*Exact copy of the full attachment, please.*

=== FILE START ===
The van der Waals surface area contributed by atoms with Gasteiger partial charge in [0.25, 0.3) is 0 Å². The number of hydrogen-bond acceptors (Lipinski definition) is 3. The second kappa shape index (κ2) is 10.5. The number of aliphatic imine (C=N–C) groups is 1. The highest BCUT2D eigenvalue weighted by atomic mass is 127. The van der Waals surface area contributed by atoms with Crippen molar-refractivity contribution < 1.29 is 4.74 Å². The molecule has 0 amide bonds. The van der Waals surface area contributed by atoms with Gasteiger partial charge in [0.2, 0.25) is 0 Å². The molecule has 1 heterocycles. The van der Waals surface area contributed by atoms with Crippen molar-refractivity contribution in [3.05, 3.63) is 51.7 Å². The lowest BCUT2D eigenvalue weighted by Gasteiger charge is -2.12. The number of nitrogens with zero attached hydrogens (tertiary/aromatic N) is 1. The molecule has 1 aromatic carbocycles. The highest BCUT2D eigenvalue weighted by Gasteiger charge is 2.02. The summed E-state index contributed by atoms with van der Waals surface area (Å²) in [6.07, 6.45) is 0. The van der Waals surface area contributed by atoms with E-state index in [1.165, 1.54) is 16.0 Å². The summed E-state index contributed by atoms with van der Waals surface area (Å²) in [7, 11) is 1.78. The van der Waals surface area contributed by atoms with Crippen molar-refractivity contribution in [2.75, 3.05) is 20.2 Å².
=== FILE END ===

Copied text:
The van der Waals surface area contributed by atoms with Gasteiger partial charge in [0.25, 0.3) is 0 Å². The number of hydrogen-bond acceptors (Lipinski definition) is 3. The second kappa shape index (κ2) is 10.5. The number of aliphatic imine (C=N–C) groups is 1. The highest BCUT2D eigenvalue weighted by atomic mass is 127. The van der Waals surface area contributed by atoms with Crippen molar-refractivity contribution < 1.29 is 4.74 Å². The molecule has 0 amide bonds. The van der Waals surface area contributed by atoms with Gasteiger partial charge in [0.2, 0.25) is 0 Å². The molecule has 1 heterocycles. The van der Waals surface area contributed by atoms with Crippen molar-refractivity contribution in [3.05, 3.63) is 51.7 Å². The lowest BCUT2D eigenvalue weighted by Gasteiger charge is -2.12. The number of nitrogens with zero attached hydrogens (tertiary/aromatic N) is 1. The molecule has 1 aromatic carbocycles. The highest BCUT2D eigenvalue weighted by Gasteiger charge is 2.02. The summed E-state index contributed by atoms with van der Waals surface area (Å²) in [6.07, 6.45) is 0. The van der Waals surface area contributed by atoms with E-state index in [1.165, 1.54) is 16.0 Å². The summed E-state index contributed by atoms with van der Waals surface area (Å²) in [7, 11) is 1.78. The van der Waals surface area contributed by atoms with Crippen molar-refractivity contribution in [2.75, 3.05) is 20.2 Å².